A week ago Wednesday, a man from our church took me to lunch, and we met with the man’s previous pastor.
This same man had taken Elaine and me to visit this pastor’s mega church last September, and I had written it off as a typical “get everybody in the building” seeker-type service. I was less than thrilled about meeting this guy, and had steeled myself for a rotten hour or so by ordering a great Burrito Mexicana, Enchilado style. It turned out far, far better than I could have imagined.
This pastor asked me all kinds of questions about myself, our church, my passion, what I cared about, etc. Really good, helpful, questions. Then he started drawing on the napkin, picturing the church three different ways. In each, a circle represented “the world” and a triangle represented “the church”.
In panel number 1 of the church archetype napkin, the triangle simply tried to stay separate from the circle. Church as pure, separatist movement. In panel number 2, the triangle tried to suck everybody from the circle into the triangle. Church as the drawing card, the alternate and parallel universe. In panel number 3, the triangle sent out all its people into the circle, to be Christ’s hands and feet. Church as missional.
“I gotta confess,” I said. “I don’t know you well, and I was only at your church once, but I totally had you pegged as a panel number 2 guy and church. Can you tell me how you see yourself doing number 3?” He smiled and launched into some great stories.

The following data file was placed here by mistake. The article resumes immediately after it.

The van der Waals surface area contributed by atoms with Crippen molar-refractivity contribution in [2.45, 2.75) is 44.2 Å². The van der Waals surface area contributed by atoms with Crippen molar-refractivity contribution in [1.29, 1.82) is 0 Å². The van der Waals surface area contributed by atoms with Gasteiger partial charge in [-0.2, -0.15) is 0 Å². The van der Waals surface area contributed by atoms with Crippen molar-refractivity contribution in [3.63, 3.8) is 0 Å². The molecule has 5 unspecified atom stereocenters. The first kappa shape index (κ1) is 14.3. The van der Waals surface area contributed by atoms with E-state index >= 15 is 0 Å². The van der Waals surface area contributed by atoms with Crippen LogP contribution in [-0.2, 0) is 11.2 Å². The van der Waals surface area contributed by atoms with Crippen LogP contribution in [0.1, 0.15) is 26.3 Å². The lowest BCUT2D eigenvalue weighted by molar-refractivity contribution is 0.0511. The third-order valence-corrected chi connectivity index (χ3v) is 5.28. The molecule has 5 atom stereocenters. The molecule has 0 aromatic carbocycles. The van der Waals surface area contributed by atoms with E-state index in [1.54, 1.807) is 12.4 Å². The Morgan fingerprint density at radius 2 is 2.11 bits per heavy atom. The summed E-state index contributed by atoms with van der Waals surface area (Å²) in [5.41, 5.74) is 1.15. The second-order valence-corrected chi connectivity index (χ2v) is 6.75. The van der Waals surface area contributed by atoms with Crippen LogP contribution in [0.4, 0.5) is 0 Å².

He talked about the place where the community’s great needs and the church’s greatest strengths come together as a profound mission. They did some research; their county has been the number 1 or 2 county IN THE NATION for high unemployment, and because of a weird legal loophole, they also have a huge percentage of people without health insurance. Their church has all kinds of people in the medical profession. You connect the dots…they bought a house next to the church and started a medical clinic. It now sees 1000 patients and has 150 people from the church providing the free medical services to those without insurance. Great ministry, but it’s the way he talked about success that caught me.
“I will count it a success if two things happen. I want to see 2000 patients, but only if 300 people from the church are volunteering. Numbers is one measure of success. But the more important thing is this: will this medical ministry change the way people act and serve in their REGULAR medical careers? Will it change the way they do what they do in the world?” Then he told a story about how it did just that for one doctor.
They also have a lot of educators and kids in their church. So, they pick an elementary school in a poor area of the community; pre-screen a list of volunteers from the church with background checks, come up with a list of times those volunteers are available, and telling the school all these people are available at the school’s discretion. They give money to the principal, and say, “We don’t need to have a record of how you used this, but we trust you. You know the kids who need coats this winter, school supplies, lunches. Use it how you see fit.”
I just love that. It really is panel 3, the church investing in the community with no strings. Panel 2 would say, “Let’s have the church host an afterschool care program, and get these kids in our building. We’ll do tutoring and stuff there.” But this mega church really is intentionally going out.